- The Washington Times - Thursday, December 2, 2004

Hostile, hateful

PBS reporter Rachel Buchman has resigned from affiliate WHYY-FM in Philadelphia after a voice mail she left with a conservative activist group was made public.

“You’re evil, horrible people. You’re awful people. You represent horrible ideas. God hates you and He wants to kill your children. You should all burn,” she said in a breezy phone message to Virginia-based Laptoplobbyist.com over Thanksgiving.

The group posted an audio clip of her message at their Web site (www.laptoplobbyist.com/rachel.mp3), prompting both reporter and radio station to issue apologies Tuesday.

Miss Buchman became annoyed with the group after they sent advocacy messages to her personal e-mail account, including one opposing homosexual rights.

“I am sorry for the message. It was over the top. I apologize to anyone who I may have personally offended,” Miss Buchman said. “It was a personal matter that was turned into a public issue. Rather than call my journalistic integrity into question, I decided to resign for personal reasons.”

The group believes it’s part of a growing problem.

“The actions of some in the ‘old media’ transcend simple liberal bias and are actually hostile, hateful and vitriolic toward anything Christian, conservative and traditional,” noted director Christopher Carmouche.

“Conservatives will no longer tolerate the reporting of liberal vitriol as fact. We will not tolerate the Dan Rathers of the world spoon-feeding the public liberal propaganda,” he continued. “And we will call the ‘old media’ to account when they make their biases and bigotries obvious and deviate from commonly acceptable standards of journalism.”

HRC transition

The Human Rights Campaign says its president, Cheryl Jacques, has resigned over “a difference in management philosophy.”

“My priorities were to defeat the federal marriage amendment, expand the organization’s membership and fund raising capacity, increase our diversity and maintain a strong voice in the media,” Ms. Jacques said in a statement released by the HRC, the nation’s largest homosexual rights advocacy group.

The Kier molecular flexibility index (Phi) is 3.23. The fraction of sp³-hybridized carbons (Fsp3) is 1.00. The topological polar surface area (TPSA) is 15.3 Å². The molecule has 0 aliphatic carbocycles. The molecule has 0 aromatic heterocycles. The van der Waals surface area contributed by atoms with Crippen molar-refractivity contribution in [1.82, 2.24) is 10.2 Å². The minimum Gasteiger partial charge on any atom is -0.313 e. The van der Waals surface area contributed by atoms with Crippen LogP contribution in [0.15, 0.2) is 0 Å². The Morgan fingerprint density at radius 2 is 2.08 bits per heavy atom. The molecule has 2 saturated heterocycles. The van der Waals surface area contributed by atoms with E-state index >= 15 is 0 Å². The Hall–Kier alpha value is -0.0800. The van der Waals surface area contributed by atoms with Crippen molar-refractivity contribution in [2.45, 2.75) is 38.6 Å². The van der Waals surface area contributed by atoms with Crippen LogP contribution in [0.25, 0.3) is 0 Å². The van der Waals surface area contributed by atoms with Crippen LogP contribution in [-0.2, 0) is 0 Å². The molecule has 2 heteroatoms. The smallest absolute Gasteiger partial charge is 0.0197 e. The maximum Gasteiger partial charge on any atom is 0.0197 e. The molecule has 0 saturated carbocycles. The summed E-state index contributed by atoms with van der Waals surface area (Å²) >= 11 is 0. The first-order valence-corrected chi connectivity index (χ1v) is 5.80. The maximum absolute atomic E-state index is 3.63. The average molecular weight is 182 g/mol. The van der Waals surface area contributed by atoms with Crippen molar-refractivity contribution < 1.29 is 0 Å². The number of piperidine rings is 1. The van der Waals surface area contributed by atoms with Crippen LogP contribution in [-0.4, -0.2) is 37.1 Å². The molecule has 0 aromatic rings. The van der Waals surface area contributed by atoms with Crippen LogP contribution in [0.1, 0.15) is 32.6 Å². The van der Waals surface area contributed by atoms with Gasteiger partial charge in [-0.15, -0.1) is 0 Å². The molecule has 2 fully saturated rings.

These goals were met, HRC said, with the defeat of the marriage amendment in both chambers of Congress, a record $30 million HRC budget this year and membership exceeding 600,000.

“Cheryl has achieved a great deal as HRC president,” said Gwen Baba, co-chairwoman of the HRC board of directors. “We will miss her leadership and professionalism, but we understand her desire to move on to other challenges.”

Michael Berman, HRC board co-chairman and president of the Duberstein Group, and Hilary Rosen, former president of the Recording Industry Association of America, take over until a new HRC leader is found.

Homosexual activists with friends at HRC said the board ousted Ms. Jacques, a former Democratic state senator in Massachusetts, because it believed she was too partisan to helm the HRC in a Republican-dominated political world.

True support

The American thinker’s Russ Vaughn has advice for liberals when they consider Iraq.

“What I’m wholeheartedly for is the troops, and not in the sense that most liberal Americans profess to be, in that they believe they are demonstrating their support of the troops by calling for them to be brought home and removed from harm’s way,” Mr. Vaughn writes. “If that’s what you call supporting the troops, then take it from an old trooper who’s been there and done that, the troops don’t see you as supportive at all. They see you as undermining their mission, which is to go in harm’s way, with deliberate intent to prevail by force of arms.